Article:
Psychology Education and Training from Culture-Specific and Multiracial Perspectives
Being students of psychology means being students of research methods, scientific models, and most important, human behavior and development from multiple, knowledge-based, contextual perspectives.
This report, the third in a series sponsored by the Council of National Psychological Associations for the Advancement of Ethnic Minority Interests (CNPAAEMI), sets out to encourage psychological trainers and educators to reassess and elaborate on their strategies for preparing the nation’s future psychologists to competently and respectfully research and serve the everchanging tapestry of our increasingly multicultural nation. The hope is that it will also serve to empower psychology students to seek appropriate multicultural and culture-specific training.
Regardless of our specialty area as psychologists, we must be grounded in research in specific cultural/ethnic perspectives. Education and training in psychology must precede practice and be a life-long learning mandate for professional psychologists.
Several considerations follow:
Although the field of multicultural psychology and counseling began with attention to clinical practice and one comprehensive survey course (which was not always required), a grounding in cross-cutting cultural constructs (etic or universal) balanced with (culture-specific) knowledge is fundamental to ethical research, practice and organizational development.
Experience counts, but it is not sufficient to declare that one is a culturally competent psychologist. To advance new educational models in psychology and evidence-based practice, graduate training must also be balanced with community-based experiences and culturally relevant research.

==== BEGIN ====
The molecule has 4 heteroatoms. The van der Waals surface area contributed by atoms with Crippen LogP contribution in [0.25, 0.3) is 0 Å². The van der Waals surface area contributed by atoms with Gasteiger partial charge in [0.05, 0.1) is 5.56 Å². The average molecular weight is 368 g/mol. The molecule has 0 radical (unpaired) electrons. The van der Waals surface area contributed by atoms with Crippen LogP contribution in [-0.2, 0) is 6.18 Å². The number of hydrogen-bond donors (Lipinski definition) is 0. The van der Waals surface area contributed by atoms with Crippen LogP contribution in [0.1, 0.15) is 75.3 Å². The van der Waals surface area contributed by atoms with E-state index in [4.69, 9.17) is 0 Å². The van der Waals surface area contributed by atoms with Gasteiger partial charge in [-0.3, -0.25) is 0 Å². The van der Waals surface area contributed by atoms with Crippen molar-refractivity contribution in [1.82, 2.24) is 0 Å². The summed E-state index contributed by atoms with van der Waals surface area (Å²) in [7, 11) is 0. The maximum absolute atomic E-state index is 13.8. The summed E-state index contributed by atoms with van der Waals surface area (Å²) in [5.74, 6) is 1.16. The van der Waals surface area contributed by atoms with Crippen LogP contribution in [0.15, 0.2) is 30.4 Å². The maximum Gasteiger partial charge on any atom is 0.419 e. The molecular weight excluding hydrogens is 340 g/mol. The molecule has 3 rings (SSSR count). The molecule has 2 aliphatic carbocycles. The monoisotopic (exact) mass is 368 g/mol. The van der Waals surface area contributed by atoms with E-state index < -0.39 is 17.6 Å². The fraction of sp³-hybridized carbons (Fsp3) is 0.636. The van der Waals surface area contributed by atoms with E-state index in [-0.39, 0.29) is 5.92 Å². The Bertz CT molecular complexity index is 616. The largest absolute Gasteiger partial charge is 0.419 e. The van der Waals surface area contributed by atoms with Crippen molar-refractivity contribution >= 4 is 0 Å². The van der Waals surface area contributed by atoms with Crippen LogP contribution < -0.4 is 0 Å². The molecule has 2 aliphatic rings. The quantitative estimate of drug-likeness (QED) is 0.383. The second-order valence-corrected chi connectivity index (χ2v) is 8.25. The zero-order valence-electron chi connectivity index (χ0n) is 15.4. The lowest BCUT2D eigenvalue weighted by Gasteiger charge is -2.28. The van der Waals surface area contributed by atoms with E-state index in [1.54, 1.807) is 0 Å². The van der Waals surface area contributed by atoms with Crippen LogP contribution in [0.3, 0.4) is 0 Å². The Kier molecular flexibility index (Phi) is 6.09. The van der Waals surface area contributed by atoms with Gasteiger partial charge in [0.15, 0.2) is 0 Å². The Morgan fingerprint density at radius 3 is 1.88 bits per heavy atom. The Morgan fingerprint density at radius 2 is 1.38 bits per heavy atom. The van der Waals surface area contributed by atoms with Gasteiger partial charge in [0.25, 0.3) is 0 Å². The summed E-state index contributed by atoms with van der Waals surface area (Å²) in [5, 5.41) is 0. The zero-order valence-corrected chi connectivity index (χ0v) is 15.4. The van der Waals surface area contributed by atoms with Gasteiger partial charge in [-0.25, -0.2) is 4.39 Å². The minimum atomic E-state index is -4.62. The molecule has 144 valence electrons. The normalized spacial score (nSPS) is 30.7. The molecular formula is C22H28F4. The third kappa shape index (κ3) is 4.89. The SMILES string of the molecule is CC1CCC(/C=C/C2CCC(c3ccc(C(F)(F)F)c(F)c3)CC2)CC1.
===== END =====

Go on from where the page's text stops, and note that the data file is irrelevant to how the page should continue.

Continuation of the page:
Multicultural psychology is multidisciplinary, informed by cultural/ethnic anthropology, sociology, economics, religions, and history. These varying perspectives are presented in each section of this report. The authors discuss the contemporary experiences of ethnic minority individuals in historical context. Common denominators in these discussions are colonization, dislocations, resilience and self-efficacy.
The global society is becoming more complex, integrated, and interdependent. Although this report targets psychologists and other mental health professionals in the United States, we believe that the culture-specific sections herein have application to different international settings.
The first section of the report examines psychology education and training from several culture-specific perspectives including:
People of African Descent
American Indian, Alaska Native, and Native Hawaiian People
Latinas/os and Their Communities
Asian American People and Communities
In the second part of the report, the authors focus primarily on experiences related to addressing the invisibility and marginalization within the education of multiracial individuals and communities across racial minority groups.
They focus on those issues that are related to being of mixed race generally, rather than on those that are specific to being a multiracial person from a particular racial background. However, it is also imperative that educators understand that the experiences of multiracial individuals are related to the meanings and experiences of particular racial referent groups and to each group’s understanding of multiraciality.
Thus, the section begins with an overview of historical and contextual issues shared by multiracial individuals and then proceeds to a discussion on the historical and contextual issues related to multiraciality within each major cultural/racial minority group. Subsequent discussions on barriers to culture-specific education, culture-specific teaching tools and recommendations, and conclusions, focus on common experiences of multiracial people as a group.
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